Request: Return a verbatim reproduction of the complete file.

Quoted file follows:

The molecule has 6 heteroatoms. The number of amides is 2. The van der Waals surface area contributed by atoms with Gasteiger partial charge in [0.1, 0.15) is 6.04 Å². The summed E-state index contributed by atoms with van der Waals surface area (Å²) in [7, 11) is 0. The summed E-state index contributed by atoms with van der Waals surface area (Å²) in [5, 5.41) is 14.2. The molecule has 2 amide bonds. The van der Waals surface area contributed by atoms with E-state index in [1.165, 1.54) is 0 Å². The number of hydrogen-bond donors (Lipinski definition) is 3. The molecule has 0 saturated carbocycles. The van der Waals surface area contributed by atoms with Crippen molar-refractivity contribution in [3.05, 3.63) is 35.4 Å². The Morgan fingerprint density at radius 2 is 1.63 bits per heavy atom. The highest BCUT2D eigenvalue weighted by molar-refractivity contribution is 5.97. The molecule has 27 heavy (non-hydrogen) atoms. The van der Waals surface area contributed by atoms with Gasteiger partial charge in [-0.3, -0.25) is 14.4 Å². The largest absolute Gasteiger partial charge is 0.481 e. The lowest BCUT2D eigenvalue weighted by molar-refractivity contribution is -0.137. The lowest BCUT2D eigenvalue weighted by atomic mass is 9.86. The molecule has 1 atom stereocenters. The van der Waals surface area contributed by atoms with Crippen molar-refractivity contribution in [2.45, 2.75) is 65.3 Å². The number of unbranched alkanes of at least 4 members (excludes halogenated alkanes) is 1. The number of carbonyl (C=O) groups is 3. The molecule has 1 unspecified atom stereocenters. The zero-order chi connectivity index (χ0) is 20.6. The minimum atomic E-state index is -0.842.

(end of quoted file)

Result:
The molecule has 6 heteroatoms. The number of amides is 2. The van der Waals surface area contributed by atoms with Gasteiger partial charge in [0.1, 0.15) is 6.04 Å². The summed E-state index contributed by atoms with van der Waals surface area (Å²) in [7, 11) is 0. The summed E-state index contributed by atoms with van der Waals surface area (Å²) in [5, 5.41) is 14.2. The molecule has 2 amide bonds. The van der Waals surface area contributed by atoms with E-state index in [1.165, 1.54) is 0 Å². The number of hydrogen-bond donors (Lipinski definition) is 3. The molecule has 0 saturated carbocycles. The van der Waals surface area contributed by atoms with Crippen molar-refractivity contribution in [3.05, 3.63) is 35.4 Å². The Morgan fingerprint density at radius 2 is 1.63 bits per heavy atom. The highest BCUT2D eigenvalue weighted by molar-refractivity contribution is 5.97. The molecule has 27 heavy (non-hydrogen) atoms. The van der Waals surface area contributed by atoms with Gasteiger partial charge in [-0.3, -0.25) is 14.4 Å². The largest absolute Gasteiger partial charge is 0.481 e. The lowest BCUT2D eigenvalue weighted by molar-refractivity contribution is -0.137. The lowest BCUT2D eigenvalue weighted by atomic mass is 9.86. The molecule has 1 atom stereocenters. The van der Waals surface area contributed by atoms with Crippen molar-refractivity contribution in [2.45, 2.75) is 65.3 Å². The number of unbranched alkanes of at least 4 members (excludes halogenated alkanes) is 1. The number of carbonyl (C=O) groups is 3. The molecule has 1 unspecified atom stereocenters. The zero-order chi connectivity index (χ0) is 20.6. The minimum atomic E-state index is -0.842.